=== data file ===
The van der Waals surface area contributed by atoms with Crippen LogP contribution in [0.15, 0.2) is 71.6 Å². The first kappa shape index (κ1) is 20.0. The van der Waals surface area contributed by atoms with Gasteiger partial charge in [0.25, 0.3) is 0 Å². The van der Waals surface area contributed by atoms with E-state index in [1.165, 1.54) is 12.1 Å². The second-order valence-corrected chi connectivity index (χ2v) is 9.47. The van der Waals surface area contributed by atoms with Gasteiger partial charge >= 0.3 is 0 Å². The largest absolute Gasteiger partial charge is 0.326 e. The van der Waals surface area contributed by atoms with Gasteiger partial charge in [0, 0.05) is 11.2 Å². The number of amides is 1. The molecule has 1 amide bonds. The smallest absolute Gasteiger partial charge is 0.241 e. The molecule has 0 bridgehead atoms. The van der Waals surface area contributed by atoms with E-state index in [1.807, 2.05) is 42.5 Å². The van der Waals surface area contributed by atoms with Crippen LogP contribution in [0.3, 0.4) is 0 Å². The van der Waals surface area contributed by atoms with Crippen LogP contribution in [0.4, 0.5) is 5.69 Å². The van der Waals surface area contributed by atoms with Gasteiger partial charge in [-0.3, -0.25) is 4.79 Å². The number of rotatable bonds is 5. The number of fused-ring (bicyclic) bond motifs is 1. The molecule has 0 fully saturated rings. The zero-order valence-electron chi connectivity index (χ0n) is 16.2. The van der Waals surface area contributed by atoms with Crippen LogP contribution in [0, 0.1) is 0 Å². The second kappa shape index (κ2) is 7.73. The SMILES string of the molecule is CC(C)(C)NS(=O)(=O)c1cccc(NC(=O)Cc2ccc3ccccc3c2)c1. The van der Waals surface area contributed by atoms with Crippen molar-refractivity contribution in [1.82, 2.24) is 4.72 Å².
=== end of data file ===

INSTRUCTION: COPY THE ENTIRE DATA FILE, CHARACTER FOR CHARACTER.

The van der Waals surface area contributed by atoms with Crippen LogP contribution in [0.15, 0.2) is 71.6 Å². The first kappa shape index (κ1) is 20.0. The van der Waals surface area contributed by atoms with Gasteiger partial charge in [0.25, 0.3) is 0 Å². The van der Waals surface area contributed by atoms with E-state index in [1.165, 1.54) is 12.1 Å². The second-order valence-corrected chi connectivity index (χ2v) is 9.47. The van der Waals surface area contributed by atoms with Gasteiger partial charge >= 0.3 is 0 Å². The largest absolute Gasteiger partial charge is 0.326 e. The van der Waals surface area contributed by atoms with Gasteiger partial charge in [0, 0.05) is 11.2 Å². The number of amides is 1. The molecule has 1 amide bonds. The smallest absolute Gasteiger partial charge is 0.241 e. The molecule has 0 bridgehead atoms. The van der Waals surface area contributed by atoms with E-state index in [1.807, 2.05) is 42.5 Å². The van der Waals surface area contributed by atoms with Crippen LogP contribution in [0.3, 0.4) is 0 Å². The van der Waals surface area contributed by atoms with Crippen LogP contribution in [0.4, 0.5) is 5.69 Å². The van der Waals surface area contributed by atoms with Gasteiger partial charge in [-0.3, -0.25) is 4.79 Å². The number of rotatable bonds is 5. The number of fused-ring (bicyclic) bond motifs is 1. The molecule has 0 fully saturated rings. The zero-order valence-electron chi connectivity index (χ0n) is 16.2. The van der Waals surface area contributed by atoms with Crippen LogP contribution in [0, 0.1) is 0 Å². The second kappa shape index (κ2) is 7.73. The SMILES string of the molecule is CC(C)(C)NS(=O)(=O)c1cccc(NC(=O)Cc2ccc3ccccc3c2)c1. The van der Waals surface area contributed by atoms with Crippen molar-refractivity contribution in [1.82, 2.24) is 4.72 Å².